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Sustaining focus on fractions  Print


Sustaining focus on fractions

Teacher Professional Learning Instructional Decisions Student Learning Fractions(Content)

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The identification of fractions as difficult-to-learn-and-teach caused teachers to identify the need for increased time with this content area. This initially caused concern over the time required to address gaps in student understanding given the demands to meet timelines in their program. As the work progressed, there was an increased understanding of the ways that a deep understanding of fractions can ease student learning of other concepts which involve fractions, such as proportional reasoning and probability. Furthermore, the teams increasingly identified cross-strand applications which would allow them to sustain the focus on fractions, such as in measurement and geometry. Finally, teams identified how issues within the student work, such as how much accuracy is required for a drawing, extended beyond fractions to mathematics in general. Through the development of a deep teacher understanding of fractions and of student learning of fractions, teams demonstrated increased confidence with understanding student thinking and responding through questioning to evoke and expose thinking. The teams were able to see how student misconceptions can be resolved in a meaningful way by students over time and so were more comfortable with allowing misconceptions to be resolved through student thinking and dialogue. Teams were also able to be more confident in their ability to identify when a task needed to be relatively limited in the range of responses and when it could be more open.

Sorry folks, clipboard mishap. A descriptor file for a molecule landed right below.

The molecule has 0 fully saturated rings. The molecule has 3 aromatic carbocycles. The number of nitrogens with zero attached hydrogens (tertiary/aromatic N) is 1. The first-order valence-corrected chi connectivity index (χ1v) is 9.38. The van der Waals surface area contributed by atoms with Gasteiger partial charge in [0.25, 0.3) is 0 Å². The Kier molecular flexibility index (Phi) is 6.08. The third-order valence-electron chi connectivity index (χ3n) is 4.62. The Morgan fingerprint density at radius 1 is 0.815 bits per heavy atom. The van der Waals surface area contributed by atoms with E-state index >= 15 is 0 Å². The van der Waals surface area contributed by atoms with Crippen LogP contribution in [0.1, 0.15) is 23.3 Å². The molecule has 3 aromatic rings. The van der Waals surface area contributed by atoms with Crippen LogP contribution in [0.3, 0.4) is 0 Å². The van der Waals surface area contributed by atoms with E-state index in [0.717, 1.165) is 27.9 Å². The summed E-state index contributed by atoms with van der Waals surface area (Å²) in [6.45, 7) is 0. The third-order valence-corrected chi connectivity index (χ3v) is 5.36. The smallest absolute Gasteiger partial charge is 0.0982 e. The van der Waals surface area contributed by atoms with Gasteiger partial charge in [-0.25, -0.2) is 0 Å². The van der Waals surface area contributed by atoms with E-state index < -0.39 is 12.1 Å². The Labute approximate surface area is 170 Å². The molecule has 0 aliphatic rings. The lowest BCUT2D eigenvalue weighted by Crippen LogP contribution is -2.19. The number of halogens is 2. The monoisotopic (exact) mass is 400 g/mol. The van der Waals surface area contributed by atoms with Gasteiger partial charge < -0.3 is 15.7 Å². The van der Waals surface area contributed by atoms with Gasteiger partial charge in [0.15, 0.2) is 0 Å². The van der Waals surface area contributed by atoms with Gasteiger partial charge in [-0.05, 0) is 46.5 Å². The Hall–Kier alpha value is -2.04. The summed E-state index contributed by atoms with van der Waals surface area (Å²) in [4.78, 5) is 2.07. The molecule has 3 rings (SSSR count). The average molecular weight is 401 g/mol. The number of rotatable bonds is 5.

Perhaps most importantly, educators felt validated in their shifts in practice based on feedback from students and colleagues. Improvements in student achievement and in self-reported efficacy reinforced this.